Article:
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Most Americans Wouldn't Qualify For A Job Making iPhones Because Of Discriminating Job Qualifications

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IPHONE FACTORY
iPhone manufacturer Pegatron is facing labor abuse allegations. | Shutterstock
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In a damning report released by a labor watchdog uncovered a stunning number of abuses at three Chinese factories that make iPhones and other Apple products, but most of the tech press on Monday focused on one very specific thing in the report from China Labor Watch: Photos of what looked like a new version of the iPhone.

It was, as BuzzFeed's John Herrman noted, a depressing reminder of just how little Americans seem to care about how their smartphones and tablets are made -- as long as the devices are super-cool!

So here's our attempt to drum up American empathy for Chinese workers. Most comfortable Americans would agree they wouldn't want to work at one of the three factories run by Pegatron. But what if you wanted to, for your livelihood? Would you be "qualified" for the job? Answer these questions to scratch the surface of the level of discrimination.

Do you have a tattoo?

If your answer is yes, your application is denied. "In public areas and in front of many people, workers are made to strip off clothing and undergo tattoo examinations," China Labor Watch writes. "Such examinations are carried out twice in different places."

Are you over 35?

Yes? Application denied. The factory only hires people between the ages of 16 and 35.

Are you pregnant?

Denied. But what if you become pregnant? Here's what a Pegatron PowerPoint presentation said: "Female employees who become pregnant out of wedlock or who violate family planning policy cannot enjoy maternity leave or paid maternity leave."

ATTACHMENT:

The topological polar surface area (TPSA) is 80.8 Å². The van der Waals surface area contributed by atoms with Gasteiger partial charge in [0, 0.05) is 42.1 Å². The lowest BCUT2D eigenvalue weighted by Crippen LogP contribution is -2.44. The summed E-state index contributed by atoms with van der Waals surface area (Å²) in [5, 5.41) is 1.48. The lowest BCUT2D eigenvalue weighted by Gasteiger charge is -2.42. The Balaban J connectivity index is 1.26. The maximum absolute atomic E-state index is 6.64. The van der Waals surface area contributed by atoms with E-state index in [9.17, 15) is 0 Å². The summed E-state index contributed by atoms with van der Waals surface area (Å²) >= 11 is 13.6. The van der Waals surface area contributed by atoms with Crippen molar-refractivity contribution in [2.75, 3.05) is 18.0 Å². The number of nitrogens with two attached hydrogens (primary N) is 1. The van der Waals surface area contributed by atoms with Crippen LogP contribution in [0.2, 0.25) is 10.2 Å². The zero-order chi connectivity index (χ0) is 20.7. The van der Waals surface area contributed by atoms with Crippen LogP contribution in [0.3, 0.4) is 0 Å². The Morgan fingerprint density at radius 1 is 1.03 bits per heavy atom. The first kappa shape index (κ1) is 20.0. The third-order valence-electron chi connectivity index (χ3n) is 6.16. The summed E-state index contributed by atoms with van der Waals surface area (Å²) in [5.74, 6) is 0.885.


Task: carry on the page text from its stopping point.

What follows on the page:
Have funky hair?

Goodbye. Pegatron does not hire anyone with "unusual hairstyles or hair colors."

Are you under 4-foot-11?

Denied. Pegatron only hires people taller than 4-foot-11.

Even if you met all those qualifications, keep in mind: The report from China Labor Watch describes a multitude of labor abuses, workers often don't get any days off and work 7-day work weeks during busy seasons, for example. The dorms in which workers live do not have hot water, and 8 to 12 workers live in each room. Some workers are forced to stand for their entire shift, and when the factory is busy, employees often work 126 hours of overtime per month, 3.5 times the legal overtime limit.

Still totally love your iPad?

Read China Labor Watch's entire report.

"We strive to make each day at Pegatron better than the last for our employees," Apple said in an official statement. "They are the heart of our business. That's why we take these allegations very seriously. We will investigate them fully and take immediate actions to correct any violations to Chinese labor laws and our own code of conduct."

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